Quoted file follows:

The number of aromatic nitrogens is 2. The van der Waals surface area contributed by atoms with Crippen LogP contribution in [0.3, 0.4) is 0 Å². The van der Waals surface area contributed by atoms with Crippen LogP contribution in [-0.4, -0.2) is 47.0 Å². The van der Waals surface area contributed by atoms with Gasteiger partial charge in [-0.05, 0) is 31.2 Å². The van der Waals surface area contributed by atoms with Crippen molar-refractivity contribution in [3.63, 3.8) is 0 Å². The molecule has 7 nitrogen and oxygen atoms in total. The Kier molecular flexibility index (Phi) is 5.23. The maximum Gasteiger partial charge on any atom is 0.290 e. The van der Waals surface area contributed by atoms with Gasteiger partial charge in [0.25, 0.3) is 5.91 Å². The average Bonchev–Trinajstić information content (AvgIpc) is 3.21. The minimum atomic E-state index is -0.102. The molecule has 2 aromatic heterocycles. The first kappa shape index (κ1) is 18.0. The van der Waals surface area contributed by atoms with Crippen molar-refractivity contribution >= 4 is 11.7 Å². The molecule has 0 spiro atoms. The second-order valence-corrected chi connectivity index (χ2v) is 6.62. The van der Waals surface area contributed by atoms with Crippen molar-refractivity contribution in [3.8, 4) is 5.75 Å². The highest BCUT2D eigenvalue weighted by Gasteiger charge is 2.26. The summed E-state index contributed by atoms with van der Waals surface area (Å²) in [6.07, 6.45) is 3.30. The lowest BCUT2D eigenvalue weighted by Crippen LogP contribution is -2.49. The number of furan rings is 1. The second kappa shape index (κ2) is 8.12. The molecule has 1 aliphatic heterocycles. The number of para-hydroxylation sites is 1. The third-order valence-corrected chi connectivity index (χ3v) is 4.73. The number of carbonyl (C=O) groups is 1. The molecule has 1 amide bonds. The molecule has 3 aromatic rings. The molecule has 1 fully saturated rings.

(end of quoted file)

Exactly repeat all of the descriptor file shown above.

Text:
The number of aromatic nitrogens is 2. The van der Waals surface area contributed by atoms with Crippen LogP contribution in [0.3, 0.4) is 0 Å². The van der Waals surface area contributed by atoms with Crippen LogP contribution in [-0.4, -0.2) is 47.0 Å². The van der Waals surface area contributed by atoms with Gasteiger partial charge in [-0.05, 0) is 31.2 Å². The van der Waals surface area contributed by atoms with Crippen molar-refractivity contribution in [3.63, 3.8) is 0 Å². The molecule has 7 nitrogen and oxygen atoms in total. The Kier molecular flexibility index (Phi) is 5.23. The maximum Gasteiger partial charge on any atom is 0.290 e. The van der Waals surface area contributed by atoms with Gasteiger partial charge in [0.25, 0.3) is 5.91 Å². The average Bonchev–Trinajstić information content (AvgIpc) is 3.21. The minimum atomic E-state index is -0.102. The molecule has 2 aromatic heterocycles. The first kappa shape index (κ1) is 18.0. The van der Waals surface area contributed by atoms with Crippen molar-refractivity contribution >= 4 is 11.7 Å². The molecule has 0 spiro atoms. The second-order valence-corrected chi connectivity index (χ2v) is 6.62. The van der Waals surface area contributed by atoms with Crippen molar-refractivity contribution in [3.8, 4) is 5.75 Å². The highest BCUT2D eigenvalue weighted by Gasteiger charge is 2.26. The summed E-state index contributed by atoms with van der Waals surface area (Å²) in [6.07, 6.45) is 3.30. The lowest BCUT2D eigenvalue weighted by Crippen LogP contribution is -2.49. The number of furan rings is 1. The second kappa shape index (κ2) is 8.12. The molecule has 1 aliphatic heterocycles. The number of para-hydroxylation sites is 1. The third-order valence-corrected chi connectivity index (χ3v) is 4.73. The number of carbonyl (C=O) groups is 1. The molecule has 1 amide bonds. The molecule has 3 aromatic rings. The molecule has 1 fully saturated rings.